Last week City of York Council was awarded £350,000 of active travel funding to carry out cycle parking improvements and create ‘people streets’ outside two schools. This small crumb from the £2 billion active travel funding pot confirms that York, along with Bournemouth and Worcestershire, has been placed firmly on the naughty step by the Department for Transport. The slap in the face reflects it’s failure to implement previous active travel schemes such as the segregated cycle route along Bootham and Shipton Road, and its refusal to follow Government guidelines on schemes such as Tadcaster Road and Piccadilly. Meanwhile, councils that have proved they are serious about active travel have been rewarded with millions of pounds in the latest round of funding, with Slough receiving £10.1m, Oxfordshire £10.4m, Gloucestershire £14.1m, for ambitious active travel schemes. “My commute to work involves cycling along Bootham. Every evening there are illegally parked cars blocking the cycle lane and footpath, and the journey is unnecessarily stressful and dangerous. York was awarded the funding to sort this out two years ago and yet they haven’t even managed to produce a design yet. It’s pitiful,” says campaign member John Skelton.
“Earlier this year the council confirmed its Transport Capital Budget for the next year was just under £23m. Had York been ambitious about active travel, like Slough, we could have had £33m to play with,” says campaign member Kate Ravilious. “York’s incompetence is costing us all dear.”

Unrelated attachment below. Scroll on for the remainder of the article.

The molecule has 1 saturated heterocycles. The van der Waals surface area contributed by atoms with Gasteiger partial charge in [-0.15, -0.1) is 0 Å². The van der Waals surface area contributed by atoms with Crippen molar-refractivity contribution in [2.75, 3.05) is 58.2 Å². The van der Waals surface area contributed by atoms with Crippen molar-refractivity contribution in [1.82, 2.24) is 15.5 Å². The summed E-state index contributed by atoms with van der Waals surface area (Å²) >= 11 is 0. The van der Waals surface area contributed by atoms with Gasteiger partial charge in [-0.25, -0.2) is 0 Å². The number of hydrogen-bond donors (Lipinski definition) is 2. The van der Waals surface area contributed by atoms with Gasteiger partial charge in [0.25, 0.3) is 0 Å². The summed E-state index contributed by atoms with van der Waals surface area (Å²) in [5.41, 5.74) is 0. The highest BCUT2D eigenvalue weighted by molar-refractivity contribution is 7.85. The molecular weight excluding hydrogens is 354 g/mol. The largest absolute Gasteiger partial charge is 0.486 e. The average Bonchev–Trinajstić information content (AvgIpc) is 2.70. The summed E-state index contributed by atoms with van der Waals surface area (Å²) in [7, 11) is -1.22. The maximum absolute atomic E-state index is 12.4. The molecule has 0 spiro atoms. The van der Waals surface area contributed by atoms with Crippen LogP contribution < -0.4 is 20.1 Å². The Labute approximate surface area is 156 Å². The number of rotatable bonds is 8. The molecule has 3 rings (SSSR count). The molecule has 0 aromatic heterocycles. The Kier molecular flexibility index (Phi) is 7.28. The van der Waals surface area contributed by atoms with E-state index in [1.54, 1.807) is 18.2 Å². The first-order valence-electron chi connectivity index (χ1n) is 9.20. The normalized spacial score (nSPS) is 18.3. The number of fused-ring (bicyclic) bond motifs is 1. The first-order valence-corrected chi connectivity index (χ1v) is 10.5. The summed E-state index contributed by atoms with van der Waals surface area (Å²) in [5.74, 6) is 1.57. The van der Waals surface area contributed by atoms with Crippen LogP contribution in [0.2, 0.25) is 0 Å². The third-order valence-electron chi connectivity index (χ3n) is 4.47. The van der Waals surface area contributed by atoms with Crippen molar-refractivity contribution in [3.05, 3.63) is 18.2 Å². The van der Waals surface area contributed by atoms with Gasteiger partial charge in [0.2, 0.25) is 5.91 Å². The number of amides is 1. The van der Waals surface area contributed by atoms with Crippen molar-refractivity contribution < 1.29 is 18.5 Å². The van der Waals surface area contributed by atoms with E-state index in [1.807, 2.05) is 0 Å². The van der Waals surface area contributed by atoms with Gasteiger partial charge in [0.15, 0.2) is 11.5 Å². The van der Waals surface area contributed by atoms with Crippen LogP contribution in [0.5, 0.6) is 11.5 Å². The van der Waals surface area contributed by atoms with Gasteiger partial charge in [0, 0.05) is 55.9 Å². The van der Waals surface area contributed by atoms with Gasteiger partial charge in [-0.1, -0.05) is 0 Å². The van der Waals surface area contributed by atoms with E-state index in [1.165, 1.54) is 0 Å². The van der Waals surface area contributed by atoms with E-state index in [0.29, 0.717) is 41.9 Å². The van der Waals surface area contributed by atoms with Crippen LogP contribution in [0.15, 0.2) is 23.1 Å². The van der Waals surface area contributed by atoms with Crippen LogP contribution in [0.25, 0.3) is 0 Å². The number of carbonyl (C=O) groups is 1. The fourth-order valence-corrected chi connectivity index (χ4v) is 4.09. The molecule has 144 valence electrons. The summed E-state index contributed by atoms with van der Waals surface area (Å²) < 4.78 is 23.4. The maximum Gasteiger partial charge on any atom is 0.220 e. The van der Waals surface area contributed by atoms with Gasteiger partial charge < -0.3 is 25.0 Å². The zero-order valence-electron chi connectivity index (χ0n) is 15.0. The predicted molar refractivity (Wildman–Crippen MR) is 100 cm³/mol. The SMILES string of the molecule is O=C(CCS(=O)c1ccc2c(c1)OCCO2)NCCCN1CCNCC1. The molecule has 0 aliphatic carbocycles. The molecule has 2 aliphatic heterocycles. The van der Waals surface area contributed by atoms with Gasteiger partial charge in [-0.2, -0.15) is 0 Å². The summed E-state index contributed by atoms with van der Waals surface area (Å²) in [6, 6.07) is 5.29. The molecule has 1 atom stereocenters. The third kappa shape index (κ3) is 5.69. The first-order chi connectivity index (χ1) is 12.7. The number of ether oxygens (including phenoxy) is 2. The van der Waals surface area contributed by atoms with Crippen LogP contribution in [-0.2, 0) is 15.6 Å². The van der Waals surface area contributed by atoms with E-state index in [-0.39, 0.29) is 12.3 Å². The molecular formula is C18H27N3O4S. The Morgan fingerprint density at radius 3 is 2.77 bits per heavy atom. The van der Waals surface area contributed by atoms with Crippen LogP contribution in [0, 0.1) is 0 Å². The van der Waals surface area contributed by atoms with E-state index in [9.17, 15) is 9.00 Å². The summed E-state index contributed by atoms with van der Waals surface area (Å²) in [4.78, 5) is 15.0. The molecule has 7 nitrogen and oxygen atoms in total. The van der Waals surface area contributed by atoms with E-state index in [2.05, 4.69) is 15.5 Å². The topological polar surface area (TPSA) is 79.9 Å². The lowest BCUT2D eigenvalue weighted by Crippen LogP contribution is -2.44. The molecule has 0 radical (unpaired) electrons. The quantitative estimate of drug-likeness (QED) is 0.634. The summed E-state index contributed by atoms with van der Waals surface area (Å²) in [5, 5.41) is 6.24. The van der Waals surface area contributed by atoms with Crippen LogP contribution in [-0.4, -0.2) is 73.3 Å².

Bids for the next round of active travel funds will likely have to be submitted by August, and in order to be in with a chance of significant funds York will have to produce some seriously ambitious and connected active travel plans. “We’ve already seen plans like Tadcaster Road and York Road being compromised due to lack of sufficient available funding. It’s high time York had a transport strategy and a bigger plan,” says campaign member Nathan Horner. “It’s so amazing seeing cities around the country being transformed, and the freedom it is bringing to people from age 5 to 95 (and more!). Yet in York we are seeing nothing but small stretches of disconnected improvements and excuses for delays.”
And it isn’t just pedestrians and cyclists that lose out. The Department for Transport has made it clear that council’s that don’t get their act together on active travel will also lose out on wider transport funding. So be it money for repairing pot-holes, better buses, or widening the ring-road, York’s failure on active travel is going to cause misery for everyone who needs to move around York.